If I’m looking at platform choices, and technology direction for our business products 5 years down the road, am I to still consider ColdFusion? Should I be making plans to migrate to another tool set? Is there some message or promise that can be directed at professionals such as me, and organizations like mine?
    If we’re committing to ColdFusion as a development platform for the future, I think we need more than an "if" from Adobe on this matter.
    Cheers.

  6. David,
    I was perhaps overly black and white, and "release to release" may be a simplification, but the core message is a fact. Whether it is release to release or slightly longer is nuance. The reality is that the ColdFusion business is just that, a business, and the team will make business decisions, just as every software company and team must do (and just as I assume you and all other developers do). No business or organization can ever commit to long term investments ignoring future unknown business realities, doing so would be dishonest and foolhardy. The good news is that CF9 met its numbers and so we’re working on CF10.
    — Ben

  7. That I fully understand the economics Ben – I think if there’s a takeaway for Adobe this past few weeks, it’s "Message Matters" (yes, I’m playing on the "Experience Matters" tag line from MAX a few years back;-)
    As I move further away from hands on development roles, I’m more than happy to bring Adobe technologies with me to up the enterprise ladder. I trust them, I’m comfortable with them, but ultimately I’m staking a part of my reputation on Adobe’s support.
    I’m not naive enough to ask for a binding commitment, I know you can’t give that anyway, the only thing I’d ask you to do is consider the impact of decisions and how they play at a "board room" level. Impress that message upon those at Adobe who make strategic product decisions and communications.
    Cheers.

  8. Oh yes, also, looking forward to CF 10 – I haven’t been in the "rumor loop", so I’m hoping to be delightfully surprised by all the awesomeness to come!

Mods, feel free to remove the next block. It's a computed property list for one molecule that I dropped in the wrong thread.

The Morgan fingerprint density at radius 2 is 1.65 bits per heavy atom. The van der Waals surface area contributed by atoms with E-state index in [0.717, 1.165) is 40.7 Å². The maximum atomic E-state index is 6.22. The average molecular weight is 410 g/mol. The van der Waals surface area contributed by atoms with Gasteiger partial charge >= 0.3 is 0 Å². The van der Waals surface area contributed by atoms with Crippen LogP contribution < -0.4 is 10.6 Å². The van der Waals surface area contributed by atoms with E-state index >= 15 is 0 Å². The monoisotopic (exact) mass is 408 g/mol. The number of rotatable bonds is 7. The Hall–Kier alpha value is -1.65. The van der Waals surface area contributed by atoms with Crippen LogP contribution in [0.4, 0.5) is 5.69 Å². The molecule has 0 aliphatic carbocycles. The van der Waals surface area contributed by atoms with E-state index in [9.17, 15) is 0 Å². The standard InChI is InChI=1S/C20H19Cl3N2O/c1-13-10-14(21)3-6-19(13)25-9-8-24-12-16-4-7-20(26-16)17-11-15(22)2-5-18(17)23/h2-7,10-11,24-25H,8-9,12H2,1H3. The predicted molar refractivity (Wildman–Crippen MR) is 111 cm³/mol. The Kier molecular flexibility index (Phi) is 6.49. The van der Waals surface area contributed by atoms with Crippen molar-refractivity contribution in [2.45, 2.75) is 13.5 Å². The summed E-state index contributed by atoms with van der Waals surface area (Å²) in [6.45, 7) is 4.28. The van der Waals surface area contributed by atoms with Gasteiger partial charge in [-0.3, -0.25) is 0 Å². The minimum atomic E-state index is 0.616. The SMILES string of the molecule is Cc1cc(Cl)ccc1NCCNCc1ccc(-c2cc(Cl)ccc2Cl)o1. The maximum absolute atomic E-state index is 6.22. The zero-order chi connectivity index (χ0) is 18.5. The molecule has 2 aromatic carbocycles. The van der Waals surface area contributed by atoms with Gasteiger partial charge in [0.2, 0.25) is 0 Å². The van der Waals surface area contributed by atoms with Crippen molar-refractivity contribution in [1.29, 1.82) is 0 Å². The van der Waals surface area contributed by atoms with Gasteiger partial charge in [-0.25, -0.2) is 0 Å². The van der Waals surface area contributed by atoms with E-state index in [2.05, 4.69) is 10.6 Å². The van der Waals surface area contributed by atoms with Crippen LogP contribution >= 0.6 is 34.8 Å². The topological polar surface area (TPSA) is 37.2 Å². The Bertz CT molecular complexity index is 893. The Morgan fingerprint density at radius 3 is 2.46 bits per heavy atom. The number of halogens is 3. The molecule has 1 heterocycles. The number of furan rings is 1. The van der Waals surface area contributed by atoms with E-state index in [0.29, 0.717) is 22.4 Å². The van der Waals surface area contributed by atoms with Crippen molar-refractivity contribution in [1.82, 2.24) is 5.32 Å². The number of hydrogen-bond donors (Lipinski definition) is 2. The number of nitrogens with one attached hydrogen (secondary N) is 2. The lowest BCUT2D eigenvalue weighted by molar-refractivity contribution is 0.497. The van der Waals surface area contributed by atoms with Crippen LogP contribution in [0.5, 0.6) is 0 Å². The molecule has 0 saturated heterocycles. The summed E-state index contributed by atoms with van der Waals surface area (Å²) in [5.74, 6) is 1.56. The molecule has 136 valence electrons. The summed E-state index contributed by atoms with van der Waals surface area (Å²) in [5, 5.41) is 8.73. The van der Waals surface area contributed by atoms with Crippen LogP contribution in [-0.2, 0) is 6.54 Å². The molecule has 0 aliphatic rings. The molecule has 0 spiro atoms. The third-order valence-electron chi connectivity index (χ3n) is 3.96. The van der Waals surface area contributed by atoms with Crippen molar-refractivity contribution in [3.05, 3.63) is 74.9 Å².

Cheers.

  9. This is crap again from Adobe! I have a hard enough time convening companies that CF is not going to die. I also understand as a business model a product needs to sell. But Adobe has put themselves in a situation where no company, as much as they want to, will invest! Your commitment needs to be in place or this will not work. I think Adobe needs to move focus! Open Source CF which brings in the numbers, then Adobe can charge for services, support and CF Builder which we all will buy. Adobe can still remain in the background just like Zend and PHP. Focus on that model!
    I like Railo, but Adobe ColdFusion is better. I don’t like this FORK, it can only lead to bad things, but Adobe lost focus a long time ago, and if it was not for the commitment of a few like you it would be dead already!
    Don’t let Adobe kill CF! Force Adobe to become what Zend is to PHP! Force Adobe to realise there is more money to be made using this model. If you don’t believe me just look around! Many people think PHP is free ‘IT IS NOT’ it’s a very low entry point to development. I have spend more on products and services for PHP than CF over the years.
    Please, please Adobe either commit or change your model, before there is not come back!

Leave a Reply